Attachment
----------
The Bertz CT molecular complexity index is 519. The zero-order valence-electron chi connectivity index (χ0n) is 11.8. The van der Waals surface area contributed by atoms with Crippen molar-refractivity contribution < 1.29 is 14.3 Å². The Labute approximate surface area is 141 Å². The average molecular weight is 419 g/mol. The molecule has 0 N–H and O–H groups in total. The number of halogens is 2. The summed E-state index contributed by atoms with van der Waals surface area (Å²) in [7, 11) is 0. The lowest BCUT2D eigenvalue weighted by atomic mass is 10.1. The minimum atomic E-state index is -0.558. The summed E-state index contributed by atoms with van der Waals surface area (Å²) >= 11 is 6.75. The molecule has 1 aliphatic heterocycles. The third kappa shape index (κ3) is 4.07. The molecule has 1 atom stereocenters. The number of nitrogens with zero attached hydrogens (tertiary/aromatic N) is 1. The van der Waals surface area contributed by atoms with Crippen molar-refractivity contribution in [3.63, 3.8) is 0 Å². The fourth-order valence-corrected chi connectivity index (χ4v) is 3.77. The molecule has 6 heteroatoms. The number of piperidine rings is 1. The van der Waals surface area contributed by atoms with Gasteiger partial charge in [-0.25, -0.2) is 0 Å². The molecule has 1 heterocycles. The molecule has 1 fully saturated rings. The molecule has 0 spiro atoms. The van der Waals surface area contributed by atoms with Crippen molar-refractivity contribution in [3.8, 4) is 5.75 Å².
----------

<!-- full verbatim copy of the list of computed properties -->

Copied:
The Bertz CT molecular complexity index is 519. The zero-order valence-electron chi connectivity index (χ0n) is 11.8. The van der Waals surface area contributed by atoms with Crippen molar-refractivity contribution < 1.29 is 14.3 Å². The Labute approximate surface area is 141 Å². The average molecular weight is 419 g/mol. The molecule has 0 N–H and O–H groups in total. The number of halogens is 2. The summed E-state index contributed by atoms with van der Waals surface area (Å²) in [7, 11) is 0. The lowest BCUT2D eigenvalue weighted by atomic mass is 10.1. The minimum atomic E-state index is -0.558. The summed E-state index contributed by atoms with van der Waals surface area (Å²) >= 11 is 6.75. The molecule has 1 aliphatic heterocycles. The third kappa shape index (κ3) is 4.07. The molecule has 1 atom stereocenters. The number of nitrogens with zero attached hydrogens (tertiary/aromatic N) is 1. The van der Waals surface area contributed by atoms with Crippen molar-refractivity contribution in [3.63, 3.8) is 0 Å². The fourth-order valence-corrected chi connectivity index (χ4v) is 3.77. The molecule has 6 heteroatoms. The number of piperidine rings is 1. The van der Waals surface area contributed by atoms with Gasteiger partial charge in [-0.25, -0.2) is 0 Å². The molecule has 1 heterocycles. The molecule has 1 fully saturated rings. The molecule has 0 spiro atoms. The van der Waals surface area contributed by atoms with Crippen molar-refractivity contribution in [3.8, 4) is 5.75 Å².